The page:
Smith v. LHC Group, Inc. et al, No. 5:2017cv00015 - Document 13 (E.D. Ky. 2017)

Court Description: OPINION AND ORDER: 1. Defendants LHC GROUP, INC. and Kentucky LV, LLC's 4 Motion to Dismiss is GRANTED; 2. Plaintiff Sue Smith's complaint, 1 , is DISMISSED with prejudice; and 3. This matter is STRICKEN from the Court's active docket. A separate judgment shall issue. Signed by Judge Karen K. Caldwell on 6/30/2017. (STC)cc: COR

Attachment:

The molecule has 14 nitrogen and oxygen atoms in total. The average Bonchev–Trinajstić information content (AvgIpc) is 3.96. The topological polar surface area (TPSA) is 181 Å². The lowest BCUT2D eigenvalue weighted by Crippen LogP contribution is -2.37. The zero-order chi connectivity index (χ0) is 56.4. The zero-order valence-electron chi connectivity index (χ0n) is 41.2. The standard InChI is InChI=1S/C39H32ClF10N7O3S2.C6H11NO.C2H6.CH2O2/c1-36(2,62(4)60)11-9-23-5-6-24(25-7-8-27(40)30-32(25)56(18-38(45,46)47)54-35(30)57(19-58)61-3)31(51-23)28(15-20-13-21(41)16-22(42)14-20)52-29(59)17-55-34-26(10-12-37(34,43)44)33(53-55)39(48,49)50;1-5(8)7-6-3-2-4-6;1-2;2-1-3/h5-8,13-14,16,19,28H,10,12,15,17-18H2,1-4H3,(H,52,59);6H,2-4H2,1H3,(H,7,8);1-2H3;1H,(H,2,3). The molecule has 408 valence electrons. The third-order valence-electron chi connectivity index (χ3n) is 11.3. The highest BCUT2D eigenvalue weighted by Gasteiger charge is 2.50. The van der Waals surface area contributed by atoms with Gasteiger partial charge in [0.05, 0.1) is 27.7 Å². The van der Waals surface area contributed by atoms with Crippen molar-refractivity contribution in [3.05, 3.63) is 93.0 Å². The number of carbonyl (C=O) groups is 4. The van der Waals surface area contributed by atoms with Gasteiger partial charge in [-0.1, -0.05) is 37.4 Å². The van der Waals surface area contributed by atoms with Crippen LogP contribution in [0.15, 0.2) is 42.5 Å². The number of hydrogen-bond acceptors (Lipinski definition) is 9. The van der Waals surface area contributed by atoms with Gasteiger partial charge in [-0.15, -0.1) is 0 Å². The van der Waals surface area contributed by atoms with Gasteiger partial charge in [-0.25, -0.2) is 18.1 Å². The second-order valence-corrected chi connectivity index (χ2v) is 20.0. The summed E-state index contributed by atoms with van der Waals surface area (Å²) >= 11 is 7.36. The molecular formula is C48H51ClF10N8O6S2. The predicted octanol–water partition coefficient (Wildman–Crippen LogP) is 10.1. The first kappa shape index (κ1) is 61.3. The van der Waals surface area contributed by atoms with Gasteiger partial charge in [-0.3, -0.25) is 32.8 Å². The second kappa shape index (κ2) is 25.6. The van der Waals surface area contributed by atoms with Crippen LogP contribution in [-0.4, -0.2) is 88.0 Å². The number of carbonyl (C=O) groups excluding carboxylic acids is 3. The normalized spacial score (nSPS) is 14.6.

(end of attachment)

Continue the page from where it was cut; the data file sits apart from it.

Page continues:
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UNITED STATES DISTRICT COURT EASTERN DISTRICT OF KENTUCKY CENTRAL DIVISION LEXINGTON SUE SMITH, CIVIL ACTION NO. 5:17-15-KKC Plaintiff, v. OPINION AND ORDER LHC GROUP, INC., and KENTUCKY LV, LLC, Defendants. ******** Defendants LHC Group, Inc. and Kentucky LV, LLC provide home healthcare services to referred-patients in exchange for payments from Medicare, Medicaid, and other private payors. How they go about obtaining those payments—at least according to former Director of Nursing Sue Smith—is less than scrupulous. Smith alleges that during her employ Defendants doctored patient orders and enrolled patients for services without proper documentation or regard for whether the patient even needed certain services—all in an effort to fill corporate coffers. Smith quit her job after Defendants persisted in the alleged fraud scheme despite her protestations. She brings this action alleging retaliation in violation of the False Claims Act, 31 U.S.C. § 3730(h), and wrongful discharge under Kentucky law. Defendants move to dismiss Smith’s complaint in its entirety. DE 4. For the reasons that follow, Defendants’ motion will be granted. A. Defendants LHC Group, Inc. and Kentucky LV, LLC are home healthcare providers who obtain patients by way of referrals from physicians, hospitals, assisted-care living centers, nursing homes, and other providers. Compl. ¶ 13. Defendants provide services and 1 are paid through Medicare, Medicaid, and other private insurers. In normal course, referrals are submitted to Defendants with a physician’s order specifying the type of healthcare services the patient needs. Compl. ¶ 14. Defendants then analyze the physician orders and determine if the provider “ha[s] available staff and if available clinical staff possesse[] the skill and expertise necessary to provide the care needed for the referred and potential patient.” Compl. ¶ 15. Depending on the provider’s availability, staff members of Defendants either authorize the referral or recommend to the “final decision-making authority” that the referral be declined. If Defendants authorize the referral, their healthcare providers then visit with and examine the patient. The examinations often resulted in the determination that the patient needed more care than the physician’s order initially sought, but sometimes healthcare staff discovered that the physician orders “did not appear to be necessary, were not feasible to provide given the patient’s living condition, had been rejected by the patient,” or for some other reason could not be provided. Compl. ¶ 19. Such determinations were reported to the patient’s doctor for further orders. If clinical staff determined that it not provide the care needed for the referral, the “final decision-making authority” decided whether to on-board the patient despite the clinical staff’s recommendation to decline the referral. Compl. ¶ 21. Smith worked for Defendants as a Registered Nurse and the Director of Nursing for Home Health, beginning in 2010 up until October 26, 2016. Compl. ¶¶ 7–8. Smith knew the ends and outs of Defendants’ referral process. She supervised the assessment and implementation of patient care, which included making determinations as to clinical staff availability and recommending to her superiors whether or not Defendants could or should take on a referral. As part of her job, Smith also completed the forms necessary to secure funding under Medicare, Medicaid, and other private insurers. 2 At some point in her tenure as the Director of Nursing, Smith caught on to Defendants alleged fraud scheme, both through her own observations and other members’ experiences of similar malfeasance. Compl. ¶ 23. The alleged scheme was simple and two-pronged. Defendants allegedly changed and altered patient orders so “the services and care needed for the patient would be consistent with [D]efendants’ available clinical staff.” Compl. ¶¶ 22, 26, 27, 28. Smith also determined that other employees for Defendants “admitt[ed] patients without adequately documenting either the patient’s need for home healthcare services or the type of home healthcare services that the patient needed.” Compl. ¶ 29. In essence, Smith discovered that Defendants allegedly cooked the books to allow Defendants to take on patients it otherwise could not accommodate to generate income. Weary of potential illegality, Smith declined to participate in the scheme and decided to inform her superiors of what she discovered through “reports to [D]efendants’ senior management personnel.” Compl. ¶¶ 31, 39. Management ignored Smith and her whistleblowing efforts. On one occasion, certain personnel told her that the scheme brought in “$6 million annually.” Compl. ¶ 39. Unwilling to work amongst such allegedly unethical business practices, Smith decided to quit her job. Compl. ¶ 41. B. Smith now brings this lawsuit seeking compensation and damages for her time working for Defendants. She alleges three claims: (1) that she was constructively discharged in violation of the anti-retaliation provision of the federal False Claims Act; (2) that she was wrongfully discharged under Kentucky law for her refusal to violate “Title 31, Chapter 37, Subchapter III of the United States Code”; and (3) that she was wrongfully discharged under Kentucky law for her refusal to violate KRS 314.091(1)(d) and/or (h). Defendants’ present motion is governed by Federal Rule of Civil Procedure 12(b)(6). That rule provides courts with a mechanism to enforce Rule of Civil Procedure 8, which 3 governs the sufficiency of a complaint. In determining whether a plaintiff’s complaint can withstand a motion to dismiss, the Court will assume the veracity of well-pleaded factual allegations and then determine whether they plausibly give rise to an entitlement to relief. Ashcroft v. Iqbal, 556 U.S. 662, 679 (2009). The plausibility standard is met when the facts in the complaint allow “the court to draw the reasonable inference that the defendant is liable for the misconduct alleged.” Id. A complaint need not contain “detailed factual allegations,” but must contain more than mere “labels and conclusions.” Id. Put another way, the “[f]actual allegations must be enough to raise a right to relief above the speculative level.” Bell Atl. Corp. v. Twombly, 550 U.S. 544, 555 (2007). Because the facts in Smith complaint do not state a claim upon which relief can be granted on any of the three counts, Defendants’ motion to dismiss, DE 4, will be granted in full. I. Smith argues that the termination of her employment violated the anti-retaliation provision of the FCA. See 31 U.S.C. § 3730(h). To establish a prima facie case under § 3730(h), Smith must prove that she engaged in a protected activity1, that her employer knew she engaged in protected activity, and that her employer discharged or otherwise discriminated against her as a result of the protected activity. Miller v. Abbott Laboratories, 648 F. App’x. 555, 559 (6th Cir. 2016) (citing McKenzie v. BellSouth Telecomms., Inc., 219 F.3d 508, 514 (6th Cir. 2000)). This case focuses on the third consideration—whether Defendants “discharged or otherwise discriminated against” Smith. Defendants did not fire Smith. She resigned her post, in her view, because “[n]o reasonable person would or could be expected to continue [his or her] employment” in the Defendants did not argue that was not engaged in protected activity for the purposes of the FCA, therefore, the Court will assume as much for the purposes of analysis. 1 4 circumstances she faced. DE 11, at 8. In seeking to hold Defendants liable, Smith proceeds under a constructive-discharge theory. “A constructive discharge occurs when the employer, rather than acting directly, deliberately makes an employee’s working conditions so intolerable that the employee is forced into an involuntary resignation.” Laster v. City of Kalamazoo, 756 F.3d 714, 727 (6th Cir. 2014) (internal quotations and citations omitted); Green v. Brennan, __ U.S. __, 136 S.Ct. 1769, 1776 (2016) (“The constructive-discharge doctrine contemplates a situation in which an employer discriminates against an employee to the point such that his ‘working conditions become so intolerable that a reasonable person in the employee’s position would have felt compelled to resign.’”)(quoting Pennsylvania State Police v. Suders, 542 U.S. 129, 141 (2004))). To demonstrate a constructive discharge, Smith must adduce evidence to show that (1) the employer deliberately created intolerable working conditions, as perceived by a reasonable person, and (2) the employer did so with the intention of forcing the employee to quit. Laster, 756 F.3d at 727–28 (citing Saroli v. Automation & Modular Components, Inc., 405 F.3d 446 (6th Cir. 2005)). The test “deliberately sets a high bar, as the law generally expects employees to remain on the job while pursing relief . . . .” McKelvey v. Sec. of the Army, 540 F. App’x 532, 535 (6th Cir. 2011) (internal citations and quotations omitted). The Sixth Circuit has set forth a list of factors to guide the inquiry when determining whether the first prong of the inquiry has been satisfied: (1) demotion; (2) reduction in salary; (3) reduction in job responsibilities; (4) reassignment to menial or degrading work; (5) reassignment to work under a younger supervisor; (6) badgering, harassment, or humiliation by the employer calculated to encourage the employee’s resignation; or (7) offers of early retirement or continued employment on terms less favorable than the employee’s former status. Logan v. Denny’s, Inc., 259 F.3d 558, 569 (6th Cir. 2001). 5 Smith has not presented any evidence to meet any of the seven factors to show that Defendants “deliberately created intolerable working conditions” so as to state a claim of constructive discharge. All of the allegations in her complaint critically fail to allege any fact that fits within any of the seven factors identified by the Sixth Circuit. Smith does not allege that she was demoted, she did not experience a reduction in salary, nor did Defendants allegedly reassign her work or do much else to encourage Smith to quit her job. Instead of trying to fit her complaint within the Logan framework, Smith holds fast to one theory: that she justifiably resigned her due to the unethical nature of Defendants’ business practices. Even accepting all of Smith’s claims as true, as the Court must, and assuming arguendo that such a theory could constitute “intolerable working conditions” under Logan, her claim must fail. Smith’s theory focuses solely on the allegedly insufferable working conditions she faced, but it ignores that a prima facie case of constructive discharge requires that an employer also act with an intention to force an employee to quit his or her job. Laster, 756 F.3d at 727–28. Smith’s complaint tells the story of an employee who unwittingly became trapped working for a company who adopted a business model based on fraud, and despite efforts to follow protocol, had no real control over the decisions being made. Quite reasonably, Smith felt like she had to quit her job. But where her claims fails is that she has not alleged that Defendants perpetrated the alleged fraud—or that any of the concomitant effects of such a fraud—with the specific intention of forcing her to do so. On this point, Smith contends that Defendants, by virtue of their allegedly fraudulent scheme, acted intentionally by sanctioning practices that violated the law. By supporting such behavior, Smith argues, Defendants essentially presented her with a choice, which she argues meets the intentionality requirement: to go along and get along or quit. The problem is that Smith does not allege facts that show Defendants did anything directly toward her to make her quit her job. In other words, she does not tether her employer’s actions to the 6 necessary requirement that the employer’s actions were done with the intent to have Smith quit her job. Smith alleges that she went to senior management with what she knew, but she does not allege, crucially, that Defendants—aside from not listening—ever took any action against her for her red-flag waving. Instead, Smith contends that the atmospheric conditions of her place of work were so toxic that anyone and everyone who knew and were bothered by Defendants’ alleged actions could quit and sue for compensation because Defendants’ scheme implicated everyone. Smith’s expansive theory of constructive discharge must fail as a matter of law. For one, it is doubtful that Defendants conducted this alleged scheme with an intention to make any employee feel the need to quit. See Regan v. Faurecia Automotive Seating, Inc., 679 F.3d 475, 482 (6th Cir. 2012) (“Regan has not put forth evidence showing that Faurecia deliberately created intolerable working conditions, or that there was any intention that the [new work schedule] was designed to force [Regan] to quit.”) (emphasis added). Moreover, she has cited no case in which a court has adopted such a theory and has not shown why this Court should be (or even could be) the first. To submit to such a theory would be to impermissibly lower what is a “high bar” without setting a limiting principle. See McKelvey, 540 F. App’x at 535. Simply put, Smith’s first claim fails because she offers no allegations that Defendants deliberately created intolerable working conditions with the intention of forcing her—or anyone else—to quit. Therefore, the allegations contained in the complaint fail to state a claim for constructive discharge under the FCA. II. Along with her FCA retaliation claim, Smith brings two separate causes of action for wrongful discharge under Kentucky law. Count II asserts a claim for wrongful discharge under Kentucky law based on “Title 31, Chapter 37, Subchapter III of the United States 7 Code.” Compl. ¶ ¶ 50–51. Count III’s wrongful discharge theory asserts a violation of KRS 314.091, a statute that regulates the licensing of registered nurses. Employment in Kentucky is generally at-will. Indeed, in Kentucky “an employer may discharge his at-will employee for good cause, for no cause, or for a cause that some might view as morally indefensible.” Bishop v. Manpower, Inc. of Cent. Kentucky, 211 S.W.3d 71 (2006) (quoting Firestone Textile Co. v. Meadows, 666 S.W.2d 730, 731 (Ky. 1983)). As with most rules, there is a limited exception that applies. Kentucky law recognizes an exception for terminations that are against public policy. But that exception is narrow: The employee’s discharge must be “contrary to a fundamental and well-defined public policy as . . . evidenced by a constitutional or statutory provision.” Grzyb v. Evans, 700 S.W.2d 399, 401 (Ky. 1985). Only two situations are recognized by Kentucky courts “where grounds for discharging an employee are so contrary to public policy as to be actionable absent legislative statements prohibiting the discharge.” Id. at 402. “First, where the alleged reason for the discharge of the employee was the failure or refusal to violate a law in the course of employment. Second, when the reason for a discharge was the employee’s exercise of a right conferred by wellestablished legislative enactment.” Id. at 402. However, “[w]here the statute both declares the unlawful act and specifies the civil remedy available to the aggrieved party, the aggrieved party is limited to the remedy provided by the statute.” Id. at 401. Both Count II and Count III do not fall within these narrow exceptions. Therefore, both claims fail. a. Count II asserts a claim for wrongful discharge under Kentucky law based on “Title 31, Chapter 37, Subchapter III of the United States Code.” Compl. ¶ ¶ 50–51. By this claim Smith seeks to use the FCA as the source of Kentucky public policy and relies on Murphy v. Cockrell, 505 F.3d 446 (6th Cir. 2007), to argue that “federal constitutional provisions and 8 statutes may support a wrongful discharge claim.” (DE 11, at 15). There are several problems with this argument. First, Smith misreads the holding in Murphy. The Sixth Circuit in Murphy found that the district court erred when it “ignore[d] the fact that Murphy ha[d] shown a protected United States constitutional right under the First Amendment” to establish that his discharge was contrary to fundamental and well-defined public policy. Murphy, 505 F.3d at 455. Smith argues that because the plaintiff in Murphy brought his First Amendment claim under 42 U.S.C. § 1983, which in her view “specified a remedy for the [constitutional] violation,” the FCA should equally fit under Kentucky’s public policy exception. DE 11, at 15. Murphy did deal with a constitutional claim brought under 42 U.S.C. § 1983. Contrary to Smith’s argument, however, the Murphy court relied on the First Amendment of the United States Constitution to establish Kentucky public policy, 505 F.3d at 455, not § 1983. That is simply because § 1983 is not an independent source for substantive legal rights, rather a “vehicle to obtain damages for violations of both the Constitution and of federal statutes.” Cmtys. for Equity v. Michigan High Sch. Athletic Ass’n, 459 F.3d 676, 681 (6th Cir. 2006). Thus, Murphy’s holding is of no consequence here. Moreover, the second and simplest reason Smith’s claim fails is that it is wellestablished that Kentucky public policy cannot be premised on a violation of federal law such as the FCA. See Shrout v. The TFE Grp., 161 S.W.3d 351, 355 (Ky. Ct. App. 2005) (citation omitted) (holding that a violation of federal regulations cannot support a wrongful discharge claim under Kentucky law); see also Fleming v. Flaherty & Collins, Inc., 529 F. App’x 654, 659 (6th Cir. 2013); Peak v. Tru-Check, Inc., No. 13-11-GFVT, 2014 WL 235442, at *3 (E.D. Ky. Jan. 22, 2014); Goins v. Interstate Blood Bank, Inc., No. 4:03-40-M, 2005 WL 1653611, at *4 (W.D. Ky. July 12, 2005). “Kentucky’s wrongful discharge doctrine ‘extends a right of 9 action only for the violation of a Kentucky statute or a constitutional provision.’” Peak, 2014 WL 235442, at *3 (citing Shrout, 161 S.W.2d at 355). Clearly, the FCA is not a Kentucky statute or a constitutional provision, so it cannot form the basis for Kentucky public policy. Such a prohibition makes sense. Allowing the FCA and other federal statutes and regulations to shape Kentucky public policy would effectively turn “federalism on its head.” Charles v. Print Fulfillment Services, LLC, No. 3:11-553-TBR, 2015 WL 5786817, at *8 (E.D. Ky. Sept. 30, 2015) (citing Szaller v. Am. Nat’l Red Cross, 293 F.3d 148, 152 (4th Cir. 2002), cited with approval in Goins, No. 4:03-40-M, 2005 WL 1653611, at *4).2 Accordingly, Count II fails to state a plausible claim for wrongful discharge in violation of Kentucky public policy because it fails as a matter of law. b. In Count III, Smith contends that KRS 314.091, a statute regulating the licensure of registered nurses in Kentucky, is sufficient to fall under one of the two public policy exceptions to at-will employment. Although unclear, it appears that Smith casts this claim under the refusal to violate the law exception. As such, Smith argues that because she was faced with a choice of complying with KRS 314.091 or accepting the business practices of Defendants, she was wrongfully discharged. But because Smith does not allege that Defendants requested that she violate the law, Smith cannot maintain a wrongful termination claim under the refusal exception to Kentucky’s at-will employment doctrine. “To sustain a cause of action under the refusal exception, [a plaintiff] must show that [the defendant] made an affirmative request that [s]he violate the law.” Charles, No. 3:11- Even if the FCA somehow could define Kentucky policy, the claim would still fail because the FCA preempts Smith’s claim for wrongful discharge under Kentucky law. See Goodwin v. Novartis Pharm. Corp., No 3:11-350H, 2012 WL 1079086, at *5 (W.D. Ky. Mar. 30, 2012) (“Since the FCA is both the source of [plaintiff’s] proposed public policy and provides its own civil remedy for violations of that policy, it preempts a wrongful discharge cause of action.”) (citing Hill v. Kentucky Lottery Corp., 327 S.W.3d 412, 421 (Ky.2010)). 2 10 553-TBR, 2015 WL 5786817, at *6 (citing Welsh v. Phx. Transp. Servs., LLC, No. 2007-CA001231-MR, 2009 Ky. App. LEXIS 137, at *12 (Aug. 14, 2009) (unpublished)). “[A]n employee’s mere objection to the violation of law, without a refusal to act, does not constitute a wrongful termination claim.” Alexander v. Eagle Manufacturing, Inc., No. 15-127-DLBJGW, 2016 WL 5420573, at *3 (E.D. Ky. Sept. 27, 2016) (collecting cases). Helpful in explaining this standard is the Kentucky Supreme Court’s decision in Hill v. Kentucky Lottery Corp., 327 S.W.3d 412 (Ky. 2010). There, plaintiffs asserted claims of wrongful termination after one person was fired after refusing to offer perjured testimony in a legal proceeding. In finding that the plaintiffs had stated a claim for wrongful discharge based on the laws against perjury, Hill offered this by way of explanation: [H]ad KLC never approached Kim Hill about her testimony in the Gilmore matter and the only conduct at issue was her eventual testimony on his behalf, a [Kentucky civil rights] claim could be stated upon termination but there would be no basis for a common law wrongful discharge claim, i.e. no request for perjured testimony. Hill, 327 S.W.3d at 423. As shown in Hill, a requirement for the refusal-to-violate theory of wrongful termination is that before one refuses to violate, one’s employer must request that the employee violate the law. Alexander, 2016 WL 5420573, at *3 (“Therefore, the essential element under the refusal-to-violate theory of wrongful termination is the employer’s request that the employee violate law.”); Goins, 2005 WL 1653611, at *5–*6. Smith does not assert that Defendants’ management or other employees instructed her to take action in her capacity as a nurse that could violate KRS 314.091. It is certainly possible that Smith felt she had no option but to comply with allegedly fraudulent business practices of Defendants and that the business practices alone forced her to do something that was possibly illegal, but in order to state a claim under the refusal-to-violate exception, an employer must specifically ask a plaintiff to violate the law. Smith alleges no facts that Defendants asked her to violate any law. 11 Smith resists this conclusion and relies on the Kentucky Court of Appeals’ decision in Follett v. Gateway Reg. Health System, Inc., 229 S.W.3d 925 (Ky. App. 2007), to argue that Kentucky law does not require an employer to request that an employee first violate the law. DE 11, at 17. Follett is less than clear analytically, but it does not appear to analyze the refusal-to-violate exception, but rather to meld that exception together with the protectedactivity exception to at-will employment. In Follett, the court discussed whether the plaintiff had engaged in a statutorily protected activity when she reported billing irregularities to the State Board of Medical Licensure. Follett, 229 S.W.3d at 929. Although acknowledging that the plaintiff “based her claim on the exception to the employment-at-will doctrine whereby an employee cannot be discharged for refusing to violate a statute,” id. at 928, the court proceeded to analyze whether the plaintiff “was engaged in the activities described in the Kentucky statutes.” That inquiry is more relevant to the question of whether the plaintiff engaged in a protected activity, which is an entirely different exception to the general at-will policy established in Grzyb. Id. The Court here need not completely reconcile Follett with Grzyb. After Follett, the Kentucky Court of Appeals directly addressed the question at hand in Welsh. Welsh held in no uncertain terms that: an employee claiming wrongful discharge due to a refusal to violate the law must show an affirmative request to him/her by the employer to violate the law. Stated otherwise, a claim of wrongful discharge in violation of a welldefined public policy will not stand when an employee has never been instructed to violate the law by her employer. Welsh, No. 2007-CA-001231-MR, 2009 Ky. App. LEXIS 137, at *13 (applying Northeast Health Management, Inc. v. Cotton, 56 S.W.3d 440 (Ky. App. 2001)). Because Smith does not allege she was affirmatively asked by her employer to violate the law, her claim must fail under a refusal theory of wrongful discharge. 12 As a final matter, Smith’s claim, even if brought under the protected activity exception fails as a matter of law. “Kentucky law clearly establishes that an employee’s report of ‘illegal activity to those other than public authorities is not protected activity under the public policy exception.’” Alexander, 2016 WL 5420573, at *5 (collecting cases). Even assuming that KRS 314.091 contains a well-defined public policy on which a wrongful termination claim could be based, Smith’s claim fails because she does not allege any facts that show that she reported her misgivings about Defendants’ business practices to any public entity. Smith alleges only that she reported her concerns to certain members of senior management. Smith’s decision to report the allegedly illegal activity to Defendants’ management dooms her claim because such an activity “is not protected activity under the public policy exception.” Zumot v. Data Mgmt Co., No. 2002-CA-002454-MR, 2004 WL 405888, at *1 (Ky. Ct. App. March 5, 2004). Accordingly, the allegations contained in Smith’s complaint fail to state a claim for wrongful termination under the protected-activity theory. C. Smith’s complaint paints an unsavory picture of Defendants and raises substantial concerns over what exactly went on during Smith’s tenure as director of nursing. But this is not a proper case for recompense. The Court here is asked to answer a narrow question: whether Smith was wrongfully discharged or retaliated against. Smith’s complaint invokes both a narrow exception to the FCA’s anti-retaliation provision and to Kentucky’s general rule favoring at-will employment. Accordingly, for the reasons stated, IT IS ORDERED that: 1. Defendants LHC GROUP, INC. and Kentucky LV, LLC’s motion to dismiss, DE 4, is GRANTED; 13 2. Plaintiff Sue Smith’s complaint, DE 1, is DISMISSED with prejudice; and 3. This matter is STRICKEN from the Court’s active docket. A separate judgment shall issue. Dated June 30, 2017. 14